Conventional computers store and send information as "bits", which can have a value of either 1 or 0. As electronic components become smaller, physicists have suggested that information could be stored and sent in certain two-level quantum systems. These include the horizontal and vertical polarization states of photons, or the "spin up" and "spin down" states of electrons.

The crucial difference is that these quantum bits -- or "qubits" -- can exist in both possible states at the same time, a phenomenon known as superposition, which means that a quantum computer could, in principle, outperform a classical computer for certain tasks. Another feature of quantum mechanics is entanglement. This allows particles to have a much closer relationship than is possible in classical physics: if two particles are entangled, we can know the state of one particle by measuring the state of the other.

Photons are good candidates for making qubits because they can travel long distances with little decoherence - the transition from quantum to classical behaviour that occurs when the particles interact with their environment. Moreover, they can be stored for long periods. However, for this technology to work, scientists need to be able to manipulate single photons -- a feat that has not been achieved until now.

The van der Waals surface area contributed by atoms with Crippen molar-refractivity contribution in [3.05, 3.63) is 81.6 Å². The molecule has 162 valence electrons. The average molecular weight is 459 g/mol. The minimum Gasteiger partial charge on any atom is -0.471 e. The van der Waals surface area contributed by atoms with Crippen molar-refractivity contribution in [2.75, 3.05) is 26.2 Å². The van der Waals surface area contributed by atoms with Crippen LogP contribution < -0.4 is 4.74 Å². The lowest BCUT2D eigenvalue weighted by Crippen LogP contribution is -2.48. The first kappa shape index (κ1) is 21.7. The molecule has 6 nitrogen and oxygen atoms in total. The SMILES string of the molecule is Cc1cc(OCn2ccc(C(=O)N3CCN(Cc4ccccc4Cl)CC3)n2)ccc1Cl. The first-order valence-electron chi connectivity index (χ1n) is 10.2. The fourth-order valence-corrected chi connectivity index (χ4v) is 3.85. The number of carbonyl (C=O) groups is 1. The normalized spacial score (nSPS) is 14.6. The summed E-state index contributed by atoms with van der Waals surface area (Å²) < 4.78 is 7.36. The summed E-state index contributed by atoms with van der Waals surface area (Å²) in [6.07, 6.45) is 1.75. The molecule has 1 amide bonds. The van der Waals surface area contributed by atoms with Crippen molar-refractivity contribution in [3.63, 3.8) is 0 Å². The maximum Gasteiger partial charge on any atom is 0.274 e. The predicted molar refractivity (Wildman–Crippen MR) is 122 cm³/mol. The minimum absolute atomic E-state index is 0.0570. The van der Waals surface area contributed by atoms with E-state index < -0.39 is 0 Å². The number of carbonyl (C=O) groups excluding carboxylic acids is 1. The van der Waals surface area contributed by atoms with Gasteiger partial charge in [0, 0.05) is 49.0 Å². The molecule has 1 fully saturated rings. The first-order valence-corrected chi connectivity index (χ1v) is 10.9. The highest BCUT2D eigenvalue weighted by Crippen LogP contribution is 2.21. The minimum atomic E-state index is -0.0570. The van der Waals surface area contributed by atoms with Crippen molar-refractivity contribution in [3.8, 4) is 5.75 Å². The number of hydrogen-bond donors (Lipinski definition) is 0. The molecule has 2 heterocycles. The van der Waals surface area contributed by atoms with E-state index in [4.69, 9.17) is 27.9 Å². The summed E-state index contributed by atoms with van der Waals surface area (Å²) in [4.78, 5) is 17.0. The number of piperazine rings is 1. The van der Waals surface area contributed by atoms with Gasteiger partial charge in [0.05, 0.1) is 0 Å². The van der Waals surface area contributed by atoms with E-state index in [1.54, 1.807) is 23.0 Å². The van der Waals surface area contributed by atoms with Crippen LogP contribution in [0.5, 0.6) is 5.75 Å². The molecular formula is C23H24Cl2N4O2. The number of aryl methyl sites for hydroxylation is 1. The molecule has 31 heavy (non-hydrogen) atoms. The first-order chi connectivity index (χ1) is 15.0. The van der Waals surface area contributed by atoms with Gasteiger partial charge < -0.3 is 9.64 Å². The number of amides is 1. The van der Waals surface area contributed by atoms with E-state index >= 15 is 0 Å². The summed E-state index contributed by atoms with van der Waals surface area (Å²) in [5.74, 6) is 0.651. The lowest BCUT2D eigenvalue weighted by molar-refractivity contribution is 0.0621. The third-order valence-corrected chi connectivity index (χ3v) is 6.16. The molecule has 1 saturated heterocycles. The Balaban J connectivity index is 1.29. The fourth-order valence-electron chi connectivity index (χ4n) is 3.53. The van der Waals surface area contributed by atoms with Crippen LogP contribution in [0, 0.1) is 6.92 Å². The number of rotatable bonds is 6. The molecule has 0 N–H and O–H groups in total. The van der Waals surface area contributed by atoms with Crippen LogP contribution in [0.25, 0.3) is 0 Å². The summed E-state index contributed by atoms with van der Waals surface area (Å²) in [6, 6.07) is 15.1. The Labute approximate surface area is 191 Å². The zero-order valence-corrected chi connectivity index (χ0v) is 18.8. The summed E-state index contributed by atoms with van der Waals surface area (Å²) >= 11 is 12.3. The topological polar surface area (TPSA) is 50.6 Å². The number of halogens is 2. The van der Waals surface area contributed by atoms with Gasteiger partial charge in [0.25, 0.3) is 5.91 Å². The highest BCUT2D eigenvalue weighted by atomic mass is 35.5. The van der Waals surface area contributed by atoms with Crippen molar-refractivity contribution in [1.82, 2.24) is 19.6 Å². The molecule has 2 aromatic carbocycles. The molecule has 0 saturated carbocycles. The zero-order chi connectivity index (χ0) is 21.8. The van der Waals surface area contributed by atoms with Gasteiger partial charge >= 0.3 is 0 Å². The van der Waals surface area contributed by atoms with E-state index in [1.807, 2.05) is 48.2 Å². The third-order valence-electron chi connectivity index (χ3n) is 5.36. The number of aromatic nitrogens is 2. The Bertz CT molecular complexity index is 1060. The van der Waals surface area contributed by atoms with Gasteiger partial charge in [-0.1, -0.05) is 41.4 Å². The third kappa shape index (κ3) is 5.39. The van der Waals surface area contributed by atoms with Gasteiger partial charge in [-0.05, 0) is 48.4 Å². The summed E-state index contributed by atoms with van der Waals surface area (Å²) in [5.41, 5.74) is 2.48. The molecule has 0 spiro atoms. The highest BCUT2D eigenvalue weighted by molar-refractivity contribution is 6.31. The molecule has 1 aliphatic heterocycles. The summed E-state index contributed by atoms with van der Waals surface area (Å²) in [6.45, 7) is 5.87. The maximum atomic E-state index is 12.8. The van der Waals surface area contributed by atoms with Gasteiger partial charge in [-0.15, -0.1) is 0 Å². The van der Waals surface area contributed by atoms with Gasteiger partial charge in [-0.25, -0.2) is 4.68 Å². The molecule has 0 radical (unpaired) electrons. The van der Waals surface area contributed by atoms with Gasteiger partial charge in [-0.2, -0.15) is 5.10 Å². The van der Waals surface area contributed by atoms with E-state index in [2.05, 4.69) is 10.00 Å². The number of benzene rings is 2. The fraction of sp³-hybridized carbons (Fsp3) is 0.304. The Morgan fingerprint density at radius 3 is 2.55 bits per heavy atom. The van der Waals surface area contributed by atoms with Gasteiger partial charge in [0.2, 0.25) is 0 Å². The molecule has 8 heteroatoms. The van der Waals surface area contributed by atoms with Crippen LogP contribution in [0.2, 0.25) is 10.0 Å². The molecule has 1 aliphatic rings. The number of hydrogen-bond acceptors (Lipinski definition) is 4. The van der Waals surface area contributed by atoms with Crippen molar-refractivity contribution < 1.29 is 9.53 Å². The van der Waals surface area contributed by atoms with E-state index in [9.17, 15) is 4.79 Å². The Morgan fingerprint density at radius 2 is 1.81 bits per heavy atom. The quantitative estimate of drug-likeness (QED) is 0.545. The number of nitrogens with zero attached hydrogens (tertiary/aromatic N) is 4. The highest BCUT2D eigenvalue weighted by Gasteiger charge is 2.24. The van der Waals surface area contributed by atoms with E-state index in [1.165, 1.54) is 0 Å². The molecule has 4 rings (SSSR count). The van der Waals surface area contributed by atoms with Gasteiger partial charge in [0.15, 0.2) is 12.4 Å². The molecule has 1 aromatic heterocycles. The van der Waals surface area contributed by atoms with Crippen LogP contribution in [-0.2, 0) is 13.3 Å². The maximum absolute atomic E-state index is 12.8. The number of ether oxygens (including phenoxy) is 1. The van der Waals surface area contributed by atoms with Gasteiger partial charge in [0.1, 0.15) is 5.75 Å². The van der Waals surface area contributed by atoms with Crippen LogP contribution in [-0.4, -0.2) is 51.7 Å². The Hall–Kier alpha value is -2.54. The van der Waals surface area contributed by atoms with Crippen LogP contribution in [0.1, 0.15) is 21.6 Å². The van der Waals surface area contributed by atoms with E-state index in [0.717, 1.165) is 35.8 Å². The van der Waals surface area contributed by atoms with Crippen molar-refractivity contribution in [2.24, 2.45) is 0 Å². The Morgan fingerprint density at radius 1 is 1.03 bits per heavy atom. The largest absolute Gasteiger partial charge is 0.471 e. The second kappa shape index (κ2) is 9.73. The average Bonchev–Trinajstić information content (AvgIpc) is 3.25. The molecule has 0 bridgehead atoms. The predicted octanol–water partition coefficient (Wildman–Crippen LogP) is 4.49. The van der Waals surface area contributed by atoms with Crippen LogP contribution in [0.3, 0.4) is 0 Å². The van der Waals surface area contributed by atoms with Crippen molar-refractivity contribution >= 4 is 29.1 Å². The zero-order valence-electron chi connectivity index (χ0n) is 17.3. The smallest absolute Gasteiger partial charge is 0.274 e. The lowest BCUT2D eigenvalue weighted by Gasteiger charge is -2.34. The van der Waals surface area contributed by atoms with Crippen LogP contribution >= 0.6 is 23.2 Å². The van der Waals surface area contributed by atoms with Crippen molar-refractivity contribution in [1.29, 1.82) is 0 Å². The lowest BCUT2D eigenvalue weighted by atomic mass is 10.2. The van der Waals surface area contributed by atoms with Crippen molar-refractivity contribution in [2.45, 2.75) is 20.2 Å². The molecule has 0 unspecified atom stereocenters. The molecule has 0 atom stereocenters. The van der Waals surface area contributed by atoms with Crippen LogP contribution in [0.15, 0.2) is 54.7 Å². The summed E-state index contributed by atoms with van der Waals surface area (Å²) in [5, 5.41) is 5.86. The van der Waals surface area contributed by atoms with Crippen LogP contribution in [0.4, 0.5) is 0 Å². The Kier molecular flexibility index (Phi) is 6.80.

Using lasers and electromagnetic traps, Matthew Eisaman of Harvard University and colleagues, and independently, Alex Kuzmich and co-workers at Georgia Institute of Technology, created a single photon in one atomic ensemble and then sent this photon to another ensemble, where they were able to store and retrieve it. The main difference between the two experiments was that the first employed rubidium-87 atoms at room temperature while the second used atoms of rubidium-85 at ultracold temperatures (Nature 438 837 & 833). The researchers confirmed that the quantum characteristics of the created and the retrieved photon were preserved even after the storage process.

"We have essentially created a very primitive quantum network," Eisaman told PhysicsWeb. "Quantum networks are the quantum analogue of classical computing networks and will be an integral part of any future realisations of quantum computing or quantum communication." Other potential applications include quantum cryptography, which allows data to be transmitted with complete security.

Finally, Jeff Kimble and colleagues at the California Institute of Technology and Bell Labs demonstrated that a stored atomic state of matter can be transferred to an entangled state of light for the first time (Nature 438 828). These experiments will be important for making scalable quantum communication networks with atomic assemblies.